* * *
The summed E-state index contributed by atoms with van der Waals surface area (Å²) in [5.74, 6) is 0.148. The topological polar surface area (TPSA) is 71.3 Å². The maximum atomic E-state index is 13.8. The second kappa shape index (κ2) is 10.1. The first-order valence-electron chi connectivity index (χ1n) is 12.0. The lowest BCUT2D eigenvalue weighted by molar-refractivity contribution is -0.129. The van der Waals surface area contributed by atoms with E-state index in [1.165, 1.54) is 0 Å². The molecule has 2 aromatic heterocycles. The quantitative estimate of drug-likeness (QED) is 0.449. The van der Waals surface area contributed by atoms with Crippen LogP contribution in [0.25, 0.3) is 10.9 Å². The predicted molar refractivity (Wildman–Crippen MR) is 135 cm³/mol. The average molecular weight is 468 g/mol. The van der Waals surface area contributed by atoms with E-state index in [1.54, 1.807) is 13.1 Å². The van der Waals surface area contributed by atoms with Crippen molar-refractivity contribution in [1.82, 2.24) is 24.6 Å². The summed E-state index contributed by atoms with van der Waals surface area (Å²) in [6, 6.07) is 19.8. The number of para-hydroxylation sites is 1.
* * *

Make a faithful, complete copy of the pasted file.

The summed E-state index contributed by atoms with van der Waals surface area (Å²) in [5.74, 6) is 0.148. The topological polar surface area (TPSA) is 71.3 Å². The maximum atomic E-state index is 13.8. The second kappa shape index (κ2) is 10.1. The first-order valence-electron chi connectivity index (χ1n) is 12.0. The lowest BCUT2D eigenvalue weighted by molar-refractivity contribution is -0.129. The van der Waals surface area contributed by atoms with E-state index in [1.165, 1.54) is 0 Å². The molecule has 2 aromatic heterocycles. The quantitative estimate of drug-likeness (QED) is 0.449. The van der Waals surface area contributed by atoms with Crippen LogP contribution in [0.25, 0.3) is 10.9 Å². The predicted molar refractivity (Wildman–Crippen MR) is 135 cm³/mol. The average molecular weight is 468 g/mol. The van der Waals surface area contributed by atoms with E-state index in [1.54, 1.807) is 13.1 Å². The van der Waals surface area contributed by atoms with Crippen molar-refractivity contribution in [1.82, 2.24) is 24.6 Å². The summed E-state index contributed by atoms with van der Waals surface area (Å²) in [6, 6.07) is 19.8. The number of para-hydroxylation sites is 1.